With headlines about the typhoon in Burma and earthquake in China still dominating world news, it is easy to lapse into the "It can't happen here" mindset.
"The weather sucks, but at least we don't have disasters like that," we tell ourselves, consolingly.
We are wrong to think that, because it already has happened here.
And the tsunami that came ashore in 1929, killing 27 people, could happen again. In fact, there are two potential triggers for such an incident one involving an earthquake and/or landslide near the Grand Banks, the other a volcanic eruption on the other side of the Atlantic.
The recent typhoon in Burma and its 3.5-metre storm surge reminded me of this story, which hasn't been discussed locally since after the devastating tsunami of 2004. Back then, Ted Blades of On the Go interviewed a scientist about it.
Most of us don't view earthquakes as a major threat around here, and, for the vast majority of time, they aren't. But have a look at this seismic map of Canada. Based on the earthquake of 1929, we rate one of the big red dots, indicating a fault zone capable of generating an earthquake of 6.5 or more on the Richter scale (the '29 quake was a powerful 7.2).
The red dot is located in the ocean, south of Newfoundland and east of Nova Scotia, on the edge of the Grand Banks.
First, some basic science. Tsunami are caused most often by underwater earthquakes, with the lifting of the earth resulting in a wave of equal height (that is, if one side of the fault rises by five metres, the water on the surface rises by five metres, creating a wave). Because there is an upper limit on an earthquake's magnitude, there is also a limit on how large the resulting tsunami can be.
But then there are suboceanic landslides, in which large sections of a continental shelf collapse and tumble into deeper water. Depending on its speed and shape, a slide of earth can knife through the water with very little effect on the water column or it can charge like a Mack truck, triggering a tsunami of a hundred metres and more.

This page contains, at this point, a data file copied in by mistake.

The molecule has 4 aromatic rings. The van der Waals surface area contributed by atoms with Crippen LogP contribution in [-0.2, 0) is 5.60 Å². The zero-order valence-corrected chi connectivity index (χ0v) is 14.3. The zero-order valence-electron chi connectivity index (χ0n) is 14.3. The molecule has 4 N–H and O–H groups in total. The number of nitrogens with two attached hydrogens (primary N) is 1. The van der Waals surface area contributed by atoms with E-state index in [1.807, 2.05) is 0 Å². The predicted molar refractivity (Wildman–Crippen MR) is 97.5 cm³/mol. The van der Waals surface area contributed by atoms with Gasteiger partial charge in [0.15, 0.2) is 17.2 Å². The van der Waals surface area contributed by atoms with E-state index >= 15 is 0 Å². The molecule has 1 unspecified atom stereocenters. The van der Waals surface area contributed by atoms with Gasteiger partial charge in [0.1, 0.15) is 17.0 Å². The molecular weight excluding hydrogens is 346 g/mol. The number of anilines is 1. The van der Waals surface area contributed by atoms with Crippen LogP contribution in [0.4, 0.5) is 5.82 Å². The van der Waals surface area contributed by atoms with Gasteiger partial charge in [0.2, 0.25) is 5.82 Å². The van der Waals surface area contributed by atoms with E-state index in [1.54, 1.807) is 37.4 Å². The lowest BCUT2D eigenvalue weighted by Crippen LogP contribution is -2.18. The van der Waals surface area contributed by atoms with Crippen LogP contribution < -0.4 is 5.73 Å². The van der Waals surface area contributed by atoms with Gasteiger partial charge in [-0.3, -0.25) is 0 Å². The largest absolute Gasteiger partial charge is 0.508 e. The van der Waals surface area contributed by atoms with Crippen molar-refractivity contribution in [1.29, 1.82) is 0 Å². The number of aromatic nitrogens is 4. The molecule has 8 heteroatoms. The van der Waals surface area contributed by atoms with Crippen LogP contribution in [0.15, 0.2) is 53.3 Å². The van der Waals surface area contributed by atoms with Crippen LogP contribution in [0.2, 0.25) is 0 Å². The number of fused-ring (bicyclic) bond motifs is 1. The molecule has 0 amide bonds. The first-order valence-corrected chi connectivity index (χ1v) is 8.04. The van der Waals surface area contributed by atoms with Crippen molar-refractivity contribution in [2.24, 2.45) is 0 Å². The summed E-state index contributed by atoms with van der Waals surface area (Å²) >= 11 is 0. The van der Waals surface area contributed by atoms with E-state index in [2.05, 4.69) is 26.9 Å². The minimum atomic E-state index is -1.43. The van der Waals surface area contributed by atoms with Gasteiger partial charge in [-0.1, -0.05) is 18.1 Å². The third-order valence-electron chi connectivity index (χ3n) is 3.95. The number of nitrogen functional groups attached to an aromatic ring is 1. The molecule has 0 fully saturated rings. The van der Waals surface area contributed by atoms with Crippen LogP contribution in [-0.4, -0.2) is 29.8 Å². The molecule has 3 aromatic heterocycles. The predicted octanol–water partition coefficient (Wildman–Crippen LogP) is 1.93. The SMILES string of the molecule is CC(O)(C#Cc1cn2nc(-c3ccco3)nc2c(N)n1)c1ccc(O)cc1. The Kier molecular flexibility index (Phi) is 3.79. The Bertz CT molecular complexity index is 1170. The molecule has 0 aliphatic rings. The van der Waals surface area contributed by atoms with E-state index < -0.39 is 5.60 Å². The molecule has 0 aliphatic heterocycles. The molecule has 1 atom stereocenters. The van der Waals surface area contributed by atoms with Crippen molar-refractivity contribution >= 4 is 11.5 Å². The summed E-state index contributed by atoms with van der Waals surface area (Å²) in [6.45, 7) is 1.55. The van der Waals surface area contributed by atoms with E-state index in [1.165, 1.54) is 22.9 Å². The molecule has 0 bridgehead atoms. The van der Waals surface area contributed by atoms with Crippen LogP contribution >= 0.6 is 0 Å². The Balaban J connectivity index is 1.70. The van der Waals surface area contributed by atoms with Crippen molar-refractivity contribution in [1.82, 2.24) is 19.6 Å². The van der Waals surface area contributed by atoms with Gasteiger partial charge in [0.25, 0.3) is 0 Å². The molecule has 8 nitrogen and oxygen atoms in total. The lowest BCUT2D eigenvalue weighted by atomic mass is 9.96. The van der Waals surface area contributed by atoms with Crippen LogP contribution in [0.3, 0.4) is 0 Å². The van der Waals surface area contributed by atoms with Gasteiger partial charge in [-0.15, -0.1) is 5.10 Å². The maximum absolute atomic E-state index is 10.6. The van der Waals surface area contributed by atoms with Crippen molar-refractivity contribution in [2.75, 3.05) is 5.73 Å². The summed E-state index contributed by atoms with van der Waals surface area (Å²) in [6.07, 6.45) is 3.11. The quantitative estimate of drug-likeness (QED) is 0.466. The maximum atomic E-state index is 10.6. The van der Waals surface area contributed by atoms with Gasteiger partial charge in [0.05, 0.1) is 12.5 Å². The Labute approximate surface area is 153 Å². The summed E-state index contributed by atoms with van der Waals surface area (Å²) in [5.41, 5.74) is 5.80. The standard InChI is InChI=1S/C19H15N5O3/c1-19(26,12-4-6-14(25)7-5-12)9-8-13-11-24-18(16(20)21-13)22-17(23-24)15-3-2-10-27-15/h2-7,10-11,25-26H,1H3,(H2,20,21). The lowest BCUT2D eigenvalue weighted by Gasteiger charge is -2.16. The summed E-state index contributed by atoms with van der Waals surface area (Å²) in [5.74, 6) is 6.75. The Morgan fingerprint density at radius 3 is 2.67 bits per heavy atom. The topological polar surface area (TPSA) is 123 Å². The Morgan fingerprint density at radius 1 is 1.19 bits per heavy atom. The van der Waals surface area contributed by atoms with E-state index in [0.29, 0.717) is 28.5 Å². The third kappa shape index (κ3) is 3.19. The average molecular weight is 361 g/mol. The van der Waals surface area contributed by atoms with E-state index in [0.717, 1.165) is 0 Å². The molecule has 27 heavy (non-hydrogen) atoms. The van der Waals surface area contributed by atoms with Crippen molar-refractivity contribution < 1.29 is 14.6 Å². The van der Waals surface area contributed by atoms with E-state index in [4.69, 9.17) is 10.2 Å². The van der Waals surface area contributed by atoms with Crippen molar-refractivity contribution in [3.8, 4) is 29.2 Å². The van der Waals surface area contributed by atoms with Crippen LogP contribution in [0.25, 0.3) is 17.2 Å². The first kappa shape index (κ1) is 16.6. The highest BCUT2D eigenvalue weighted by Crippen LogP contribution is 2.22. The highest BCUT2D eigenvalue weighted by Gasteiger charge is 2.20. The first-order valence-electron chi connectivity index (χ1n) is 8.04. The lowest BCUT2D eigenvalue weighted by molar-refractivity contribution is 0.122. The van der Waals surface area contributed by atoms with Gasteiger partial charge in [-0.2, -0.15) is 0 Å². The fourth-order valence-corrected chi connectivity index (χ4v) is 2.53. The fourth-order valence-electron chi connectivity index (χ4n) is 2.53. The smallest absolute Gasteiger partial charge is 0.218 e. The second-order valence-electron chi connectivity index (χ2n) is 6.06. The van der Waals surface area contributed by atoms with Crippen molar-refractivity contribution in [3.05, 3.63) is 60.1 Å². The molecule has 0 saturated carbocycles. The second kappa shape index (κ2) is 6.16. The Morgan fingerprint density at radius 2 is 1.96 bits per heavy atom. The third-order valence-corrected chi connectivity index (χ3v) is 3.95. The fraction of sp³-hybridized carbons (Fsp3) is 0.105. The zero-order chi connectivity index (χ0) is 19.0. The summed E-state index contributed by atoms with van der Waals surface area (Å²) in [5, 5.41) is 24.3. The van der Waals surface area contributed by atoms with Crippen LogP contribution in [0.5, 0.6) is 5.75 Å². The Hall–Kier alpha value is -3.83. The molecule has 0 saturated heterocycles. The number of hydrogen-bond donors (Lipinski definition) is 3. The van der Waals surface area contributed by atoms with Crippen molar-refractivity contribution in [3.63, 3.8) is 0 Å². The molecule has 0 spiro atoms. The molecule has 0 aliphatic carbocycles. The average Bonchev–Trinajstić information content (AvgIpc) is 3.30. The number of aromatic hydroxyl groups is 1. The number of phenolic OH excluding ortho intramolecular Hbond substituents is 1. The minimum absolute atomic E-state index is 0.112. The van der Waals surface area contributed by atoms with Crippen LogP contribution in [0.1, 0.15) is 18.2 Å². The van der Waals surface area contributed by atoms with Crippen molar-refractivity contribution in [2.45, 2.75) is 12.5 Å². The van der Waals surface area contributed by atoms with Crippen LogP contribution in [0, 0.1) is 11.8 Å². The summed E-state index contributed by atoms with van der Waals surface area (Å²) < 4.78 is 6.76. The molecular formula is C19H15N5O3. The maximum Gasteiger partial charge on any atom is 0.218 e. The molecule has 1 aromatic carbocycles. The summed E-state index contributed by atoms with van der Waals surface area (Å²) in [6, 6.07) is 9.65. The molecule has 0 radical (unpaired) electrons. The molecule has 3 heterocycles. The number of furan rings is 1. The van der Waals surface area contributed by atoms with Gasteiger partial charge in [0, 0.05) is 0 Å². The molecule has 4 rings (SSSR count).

The largest known continental slope failure happened thousands of years ago off the coast of Norway, when 3,000 cubic km of earth gave way, pushing residue up to 500 km offshore halfway to Greenland. It resulted in a tsunami at least 10 metres high. This is known as the Storegga slide.
There is only one recorded case of a suboceanic landslide in recent times. That happened in 1929 on the southern edge of the Grand Banks of Newfoundland. Scientists theorize that the resulting tidal wave that struck southern Newfoundland, killing 27 people, had a "landslide assist". (Waves from this event actually came ashore in Portugal.)
Here is how the incident is described in the scientific paper Suboceanic Landslides, by Steven N. Ward and Simon Day:
The first fully submarine landslide to be recognized dates to 1929 when between 300 and 700 cubic km of sediment slid off the top of the continental slope south of Newfoundland in a thin but broad flow that passed just west of the wreck of the Titanic. The mass of fluidized sediment plunged into the depths of the Atlantic at speeds near 80 km/h. During its course, the landslide mass turned into a giant flow of turbulent, sediment-laden water that successively broke several transatlantic telegraph cables connecting America and Europe. Interestingly, the timing of the cable breaks established the speed of the landslide. Little recognized for many years after the event was the landslide-generated tsunami that struck sparsely populated coasts of Newfoundland and Nova Scotia. Waves 10 m and more high killed nearly 30 people.
The claim of 300 to 700 cubic km of sediment is contradicted in this Natural Resources Canada web site, which is a great resource. It says that just 200 cubic km of earth moved.
The Storegga slide off Norway was studied intensively by scientists, to determine whether or not the remaining continental shelf was safe for offshore oil and gas installations. Scientists concluded that the slope had been destabilized by the tremendous weight of glaciers, before they retreated at the end of the last ice age, and thus there was no threat of further landslides until the next ice age.
As noted, we have a seismic fault on the Grand Banks capable of triggering significant earthquakes, so the possibility remains of another suboceanic landslide offshore which could trigger a major tsunami. This, however, is one of those lurking dangers that seldom gets discussed locally.
In tomorrow's post, I will talk about a volcano that some scientists claim could devastate the eastern coast of North and South America, under a tidal wave 25 metres high.